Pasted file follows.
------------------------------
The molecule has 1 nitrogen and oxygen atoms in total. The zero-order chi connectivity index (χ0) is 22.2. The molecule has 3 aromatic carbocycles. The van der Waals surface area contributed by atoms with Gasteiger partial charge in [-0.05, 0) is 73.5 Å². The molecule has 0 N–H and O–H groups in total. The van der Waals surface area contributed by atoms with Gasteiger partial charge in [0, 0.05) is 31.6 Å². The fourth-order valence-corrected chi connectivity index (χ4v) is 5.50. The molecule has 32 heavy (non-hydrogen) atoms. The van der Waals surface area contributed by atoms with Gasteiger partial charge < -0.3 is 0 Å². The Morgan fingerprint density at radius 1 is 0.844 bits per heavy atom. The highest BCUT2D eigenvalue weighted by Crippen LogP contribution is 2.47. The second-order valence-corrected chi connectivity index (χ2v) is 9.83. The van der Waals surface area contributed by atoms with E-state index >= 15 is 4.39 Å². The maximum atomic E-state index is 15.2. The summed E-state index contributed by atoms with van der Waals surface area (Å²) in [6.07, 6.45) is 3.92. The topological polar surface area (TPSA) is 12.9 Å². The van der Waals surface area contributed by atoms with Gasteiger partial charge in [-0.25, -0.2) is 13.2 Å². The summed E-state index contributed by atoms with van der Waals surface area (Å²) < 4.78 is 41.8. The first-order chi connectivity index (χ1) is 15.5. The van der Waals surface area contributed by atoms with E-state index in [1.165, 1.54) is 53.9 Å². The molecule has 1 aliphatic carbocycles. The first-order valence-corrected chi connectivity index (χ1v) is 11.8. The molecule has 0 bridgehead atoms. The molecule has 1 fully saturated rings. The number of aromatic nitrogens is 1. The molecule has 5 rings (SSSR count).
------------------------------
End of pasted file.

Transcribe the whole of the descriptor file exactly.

The molecule has 1 nitrogen and oxygen atoms in total. The zero-order chi connectivity index (χ0) is 22.2. The molecule has 3 aromatic carbocycles. The van der Waals surface area contributed by atoms with Gasteiger partial charge in [-0.05, 0) is 73.5 Å². The molecule has 0 N–H and O–H groups in total. The van der Waals surface area contributed by atoms with Gasteiger partial charge in [0, 0.05) is 31.6 Å². The fourth-order valence-corrected chi connectivity index (χ4v) is 5.50. The molecule has 32 heavy (non-hydrogen) atoms. The van der Waals surface area contributed by atoms with Gasteiger partial charge < -0.3 is 0 Å². The Morgan fingerprint density at radius 1 is 0.844 bits per heavy atom. The highest BCUT2D eigenvalue weighted by Crippen LogP contribution is 2.47. The second-order valence-corrected chi connectivity index (χ2v) is 9.83. The van der Waals surface area contributed by atoms with E-state index >= 15 is 4.39 Å². The maximum atomic E-state index is 15.2. The summed E-state index contributed by atoms with van der Waals surface area (Å²) in [6.07, 6.45) is 3.92. The topological polar surface area (TPSA) is 12.9 Å². The van der Waals surface area contributed by atoms with Gasteiger partial charge in [-0.25, -0.2) is 13.2 Å². The summed E-state index contributed by atoms with van der Waals surface area (Å²) < 4.78 is 41.8. The first-order chi connectivity index (χ1) is 15.5. The van der Waals surface area contributed by atoms with E-state index in [1.165, 1.54) is 53.9 Å². The molecule has 1 aliphatic carbocycles. The first-order valence-corrected chi connectivity index (χ1v) is 11.8. The molecule has 0 bridgehead atoms. The molecule has 1 fully saturated rings. The number of aromatic nitrogens is 1. The molecule has 5 rings (SSSR count).